Negotiation can be culminated into an amicable settlement only if the parties have a genuine desire and will, followed by earnest honest efforts and co-operation, to settle the dispute. Negotiation has little prospect of success, unless the parties are capable of a certain degree of rectitude, detachment and objectivity. Discordant notes do not a melody make; they produce noise instead of music.
Negotiation is highly complicated process and could also be achieved through mediation, which is a form of negotiation and could be more effective. It is a duty of every one in the legal fraternity to encourage negotiation and try to facilitate negotiation wherever it is feasible. Hence, a facilitator of negotiation is required to have following skills:
He should be diplomatic and should have argumentative skills to convince the parties.
He should be flexible enough to take stands and suggest remedies to the parties
He should always put his points before others very calmly, coolly and clearly.
He should patiently hear the arguments of other without interruption.
After hearing the parties, he should provide them legal positions/stands clearly so that they could understand legal implications of their acts and could thereby be able to arrive at a settlement.
He should facilitate settlement of dispute balancing the interests of both parties.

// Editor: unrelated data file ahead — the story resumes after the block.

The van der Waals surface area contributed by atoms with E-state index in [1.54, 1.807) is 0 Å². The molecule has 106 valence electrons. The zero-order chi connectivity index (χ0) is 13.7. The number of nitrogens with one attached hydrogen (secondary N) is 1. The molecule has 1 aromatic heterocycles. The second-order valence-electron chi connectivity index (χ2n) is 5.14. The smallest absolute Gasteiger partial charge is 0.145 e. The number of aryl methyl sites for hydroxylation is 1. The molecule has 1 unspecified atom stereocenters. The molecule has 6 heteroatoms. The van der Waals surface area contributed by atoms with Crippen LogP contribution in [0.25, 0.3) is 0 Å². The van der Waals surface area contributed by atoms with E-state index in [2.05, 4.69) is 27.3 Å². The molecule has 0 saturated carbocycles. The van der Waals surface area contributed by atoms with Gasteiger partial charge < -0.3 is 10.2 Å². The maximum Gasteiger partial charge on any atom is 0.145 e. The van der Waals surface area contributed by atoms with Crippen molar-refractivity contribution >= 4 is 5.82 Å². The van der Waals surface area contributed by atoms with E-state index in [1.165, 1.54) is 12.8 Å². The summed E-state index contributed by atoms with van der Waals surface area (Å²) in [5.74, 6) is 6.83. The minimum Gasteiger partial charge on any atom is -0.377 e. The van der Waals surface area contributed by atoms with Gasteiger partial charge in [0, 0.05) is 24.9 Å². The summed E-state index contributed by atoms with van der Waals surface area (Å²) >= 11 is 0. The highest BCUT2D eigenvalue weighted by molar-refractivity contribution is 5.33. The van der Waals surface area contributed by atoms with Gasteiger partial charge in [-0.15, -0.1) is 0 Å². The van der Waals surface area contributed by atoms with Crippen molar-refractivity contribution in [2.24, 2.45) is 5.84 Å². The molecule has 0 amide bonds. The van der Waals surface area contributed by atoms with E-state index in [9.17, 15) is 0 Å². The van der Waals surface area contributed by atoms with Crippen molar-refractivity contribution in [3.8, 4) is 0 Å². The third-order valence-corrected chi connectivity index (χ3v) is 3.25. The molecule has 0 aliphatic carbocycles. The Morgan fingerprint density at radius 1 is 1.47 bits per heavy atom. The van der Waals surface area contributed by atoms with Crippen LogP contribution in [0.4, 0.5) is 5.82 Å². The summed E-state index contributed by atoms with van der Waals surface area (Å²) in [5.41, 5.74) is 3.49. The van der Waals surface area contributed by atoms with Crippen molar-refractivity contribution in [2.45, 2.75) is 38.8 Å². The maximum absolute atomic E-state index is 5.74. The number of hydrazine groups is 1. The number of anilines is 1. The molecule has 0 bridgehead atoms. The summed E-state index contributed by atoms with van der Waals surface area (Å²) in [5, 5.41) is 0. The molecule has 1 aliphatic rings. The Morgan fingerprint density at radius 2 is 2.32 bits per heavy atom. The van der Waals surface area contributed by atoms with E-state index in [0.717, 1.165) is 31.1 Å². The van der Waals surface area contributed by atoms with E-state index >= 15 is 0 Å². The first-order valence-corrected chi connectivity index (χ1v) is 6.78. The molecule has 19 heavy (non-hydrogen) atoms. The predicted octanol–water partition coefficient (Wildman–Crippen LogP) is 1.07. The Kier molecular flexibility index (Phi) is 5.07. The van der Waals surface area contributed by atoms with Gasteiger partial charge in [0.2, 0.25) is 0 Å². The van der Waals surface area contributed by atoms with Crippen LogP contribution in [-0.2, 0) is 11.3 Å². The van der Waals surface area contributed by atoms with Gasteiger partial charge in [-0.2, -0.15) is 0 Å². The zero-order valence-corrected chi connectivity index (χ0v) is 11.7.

Counselling means giving advice or opinions or suggestions to clients when they consult him about their issues or problems. Dealing with clients plays important role in the success of a lawyer. Soft, decent and fair dealings with the clients make a lawyer popular among the client. In dealing with their clients the lawyers must be fair and honest. He should make honest and fair appraisal of the chances of success of a case and advise the client accordingly. If as a result of the examination, an advocate finds that the clients case is hopeless it is far better that he makes him understand this at once without allowing him to be fed with delusive hope for a while, at last to be taxed with fees and costs which he cannot but feel heavy, oppressive and unjust, particularly when he loses the matter in controversy. Thus, a fair and honest appraisal of the case is the quintessence of the counselling.
When an aggrieved person comes to the advocate, he is just like a patient who comes to the Doctor for treatment. The advocate should be patient enough to listen to him and should elicit everything that is material to comprehend/understand the problem and then to apply the law to decide upon the further course of action. Thus, art of listening and skill of eliciting material information play a vital role in the advocacy. Thus, a counsel must be a good and patient listener.
Counselling also demands a profound knowledge of law and also experience of having dealt with the similar matters. A counsel has to give good understanding of the laws and has to keep updating himself as to the recent amendments, precedents of standing of the Supreme Court and High Courts. It is only then that he could make accurate appraisal of a case before him.